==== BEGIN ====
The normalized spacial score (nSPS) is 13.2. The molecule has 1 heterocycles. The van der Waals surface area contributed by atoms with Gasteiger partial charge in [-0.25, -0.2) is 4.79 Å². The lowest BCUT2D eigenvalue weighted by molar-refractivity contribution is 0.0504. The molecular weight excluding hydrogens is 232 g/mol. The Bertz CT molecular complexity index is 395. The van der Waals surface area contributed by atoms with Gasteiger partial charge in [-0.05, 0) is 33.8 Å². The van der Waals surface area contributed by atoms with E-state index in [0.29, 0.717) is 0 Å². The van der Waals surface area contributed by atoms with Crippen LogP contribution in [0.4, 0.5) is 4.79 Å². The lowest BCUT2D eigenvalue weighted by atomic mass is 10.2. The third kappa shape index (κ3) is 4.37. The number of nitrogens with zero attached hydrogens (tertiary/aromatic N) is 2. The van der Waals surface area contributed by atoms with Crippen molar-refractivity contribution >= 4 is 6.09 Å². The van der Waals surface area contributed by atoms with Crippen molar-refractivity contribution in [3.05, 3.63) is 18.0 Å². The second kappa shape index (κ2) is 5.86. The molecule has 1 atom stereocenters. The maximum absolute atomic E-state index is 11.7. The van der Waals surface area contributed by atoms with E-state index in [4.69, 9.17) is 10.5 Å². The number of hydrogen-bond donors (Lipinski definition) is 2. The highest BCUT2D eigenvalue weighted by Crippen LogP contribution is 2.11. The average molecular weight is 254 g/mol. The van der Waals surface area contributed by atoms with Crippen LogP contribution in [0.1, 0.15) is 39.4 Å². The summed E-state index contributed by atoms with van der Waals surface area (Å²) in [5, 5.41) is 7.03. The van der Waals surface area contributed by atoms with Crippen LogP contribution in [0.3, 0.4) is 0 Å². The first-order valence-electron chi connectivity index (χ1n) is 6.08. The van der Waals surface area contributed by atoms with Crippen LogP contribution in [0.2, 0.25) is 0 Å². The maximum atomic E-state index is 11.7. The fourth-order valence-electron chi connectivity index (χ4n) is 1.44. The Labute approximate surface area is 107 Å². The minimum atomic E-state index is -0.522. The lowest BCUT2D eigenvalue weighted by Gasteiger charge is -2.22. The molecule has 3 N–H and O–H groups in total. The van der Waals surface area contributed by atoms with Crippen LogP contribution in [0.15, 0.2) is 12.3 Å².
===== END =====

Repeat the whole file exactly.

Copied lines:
The normalized spacial score (nSPS) is 13.2. The molecule has 1 heterocycles. The van der Waals surface area contributed by atoms with Gasteiger partial charge in [-0.25, -0.2) is 4.79 Å². The lowest BCUT2D eigenvalue weighted by molar-refractivity contribution is 0.0504. The molecular weight excluding hydrogens is 232 g/mol. The Bertz CT molecular complexity index is 395. The van der Waals surface area contributed by atoms with Gasteiger partial charge in [-0.05, 0) is 33.8 Å². The van der Waals surface area contributed by atoms with E-state index in [0.29, 0.717) is 0 Å². The van der Waals surface area contributed by atoms with Crippen LogP contribution in [0.4, 0.5) is 4.79 Å². The lowest BCUT2D eigenvalue weighted by atomic mass is 10.2. The third kappa shape index (κ3) is 4.37. The number of nitrogens with zero attached hydrogens (tertiary/aromatic N) is 2. The van der Waals surface area contributed by atoms with Crippen molar-refractivity contribution >= 4 is 6.09 Å². The van der Waals surface area contributed by atoms with Crippen molar-refractivity contribution in [3.05, 3.63) is 18.0 Å². The second kappa shape index (κ2) is 5.86. The molecule has 1 atom stereocenters. The maximum absolute atomic E-state index is 11.7. The van der Waals surface area contributed by atoms with E-state index in [4.69, 9.17) is 10.5 Å². The number of hydrogen-bond donors (Lipinski definition) is 2. The highest BCUT2D eigenvalue weighted by Crippen LogP contribution is 2.11. The average molecular weight is 254 g/mol. The van der Waals surface area contributed by atoms with Crippen LogP contribution in [0.1, 0.15) is 39.4 Å². The summed E-state index contributed by atoms with van der Waals surface area (Å²) in [5, 5.41) is 7.03. The van der Waals surface area contributed by atoms with Crippen LogP contribution in [0.3, 0.4) is 0 Å². The first-order valence-electron chi connectivity index (χ1n) is 6.08. The van der Waals surface area contributed by atoms with Crippen LogP contribution in [0.2, 0.25) is 0 Å². The maximum atomic E-state index is 11.7. The fourth-order valence-electron chi connectivity index (χ4n) is 1.44. The Labute approximate surface area is 107 Å². The minimum atomic E-state index is -0.522. The lowest BCUT2D eigenvalue weighted by Gasteiger charge is -2.22. The molecule has 3 N–H and O–H groups in total. The van der Waals surface area contributed by atoms with Crippen LogP contribution in [0.15, 0.2) is 12.3 Å².